Retiring your #1?

Discussion in 'Basses [BG]' started by GeneralElectric, Jan 13, 2022 at 3:46 PM.


  1. GeneralElectric

    GeneralElectric

    Dec 26, 2007
    NY, NY
    For most of my 20 year bass playing career I've been playing an early Fender 57RI bass. Its the bass from which all other basses are judged and has seen hundreds of shows, jam sessions, and studio time. Pretty much every musical milestone I've had was with this in my hands. Over time I've had all the electronics replaced multiple times. I think this is the second or third bridge this has had. Currently sporting EMG Geezer Butlers and a Hipshot brass A bridge.

    I think it might be time to retire the bass I've affectionately called "the Wife" as I move away from playing P-basses and more into active/modern territory. In August I acquired a new Stingray Special HH. The modern playability, range of tones, and piano like clarity. The volume knob only changing volume. This bass has it all!

    But this isn't my first Stingray or my first active bass. Usually when I get something new, I'll play with it for awhile and then go back to my P-bass. I've had a regular 4H ray for a couple of years now and have had it modded with aguilar electronics and converted to 18V for when a P-bass didn't have the articulation or depth I wanted.

    The new Stingray Special has not just smitten me, but every group I play with. I've never had anyone ever tell me I needed to play a Fender but I've had folks tell me to not use whatever it is that I was using. So now the Ray is #1. Do I try and keep the old P in rotation or does she get a well earned retirement where she lives in the closet?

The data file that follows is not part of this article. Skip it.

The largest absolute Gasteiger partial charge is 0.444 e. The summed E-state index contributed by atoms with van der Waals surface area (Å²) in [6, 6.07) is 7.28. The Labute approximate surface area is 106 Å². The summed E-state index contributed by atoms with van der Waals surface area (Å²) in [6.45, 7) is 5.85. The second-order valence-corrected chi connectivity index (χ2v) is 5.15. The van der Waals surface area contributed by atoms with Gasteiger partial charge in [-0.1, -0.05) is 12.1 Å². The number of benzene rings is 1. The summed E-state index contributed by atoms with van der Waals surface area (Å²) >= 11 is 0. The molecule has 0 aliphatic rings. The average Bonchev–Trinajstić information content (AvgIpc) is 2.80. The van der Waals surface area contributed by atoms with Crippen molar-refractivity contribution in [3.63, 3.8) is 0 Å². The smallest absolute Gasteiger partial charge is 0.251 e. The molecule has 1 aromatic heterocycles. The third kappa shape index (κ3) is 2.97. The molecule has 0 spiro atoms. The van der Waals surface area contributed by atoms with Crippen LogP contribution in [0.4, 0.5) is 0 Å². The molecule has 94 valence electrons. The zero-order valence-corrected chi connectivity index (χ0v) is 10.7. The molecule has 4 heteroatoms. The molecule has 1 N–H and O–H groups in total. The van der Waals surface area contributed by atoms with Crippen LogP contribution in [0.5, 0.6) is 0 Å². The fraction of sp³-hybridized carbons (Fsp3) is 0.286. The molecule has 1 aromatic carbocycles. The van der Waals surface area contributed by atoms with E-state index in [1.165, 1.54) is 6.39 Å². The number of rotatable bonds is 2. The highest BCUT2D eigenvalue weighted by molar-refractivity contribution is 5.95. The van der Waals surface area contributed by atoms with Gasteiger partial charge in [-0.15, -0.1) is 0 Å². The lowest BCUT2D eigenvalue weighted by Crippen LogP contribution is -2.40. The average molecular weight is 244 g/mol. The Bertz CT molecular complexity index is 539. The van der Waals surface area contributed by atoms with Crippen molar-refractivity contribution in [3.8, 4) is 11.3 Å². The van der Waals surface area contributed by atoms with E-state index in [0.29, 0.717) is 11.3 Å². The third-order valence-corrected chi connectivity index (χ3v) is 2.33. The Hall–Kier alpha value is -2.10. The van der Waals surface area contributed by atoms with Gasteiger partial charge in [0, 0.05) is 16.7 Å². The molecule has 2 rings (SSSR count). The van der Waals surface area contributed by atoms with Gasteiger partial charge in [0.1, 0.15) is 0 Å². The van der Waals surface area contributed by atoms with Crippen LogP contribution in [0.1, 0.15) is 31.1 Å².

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  2. buldog5151bass

    buldog5151bass Kibble, milkbones, and P Basses. And redheads.

    Oct 22, 2003
    Connecticut
    I've been playing the same bass for 36 years, and same acoustic guitar for 45. My wife has had the same violin for 50. Sounds like an excuse for GAS.
     
  3. mongo2

    mongo2

    Feb 17, 2008
    Da Shaw
    I've retired several #1s when another one becomes #1 until that #1 is replaced by another #1, and the cycle repeats. Sometimes an old #1 becomes the new #1.
     
    lomo, B-Lo, dannnnn and 31 others like this.
  4. Eilif

    Eilif Grooving under the MDW runway.

    Oct 1, 2001
    Chicago
    A good P bass is a good thing to have. I'd put it in the closet and bring it out occasionally. Nothing wrong with spending most of your time with a different bass.

    If I think over the past 25 years and 30 instruments, there were 5 that were definitely the main favorite for a significant amount of time. I only have two still in the collection. My first (also a much modded PBass) and my current, which shares roughly equal time with two others.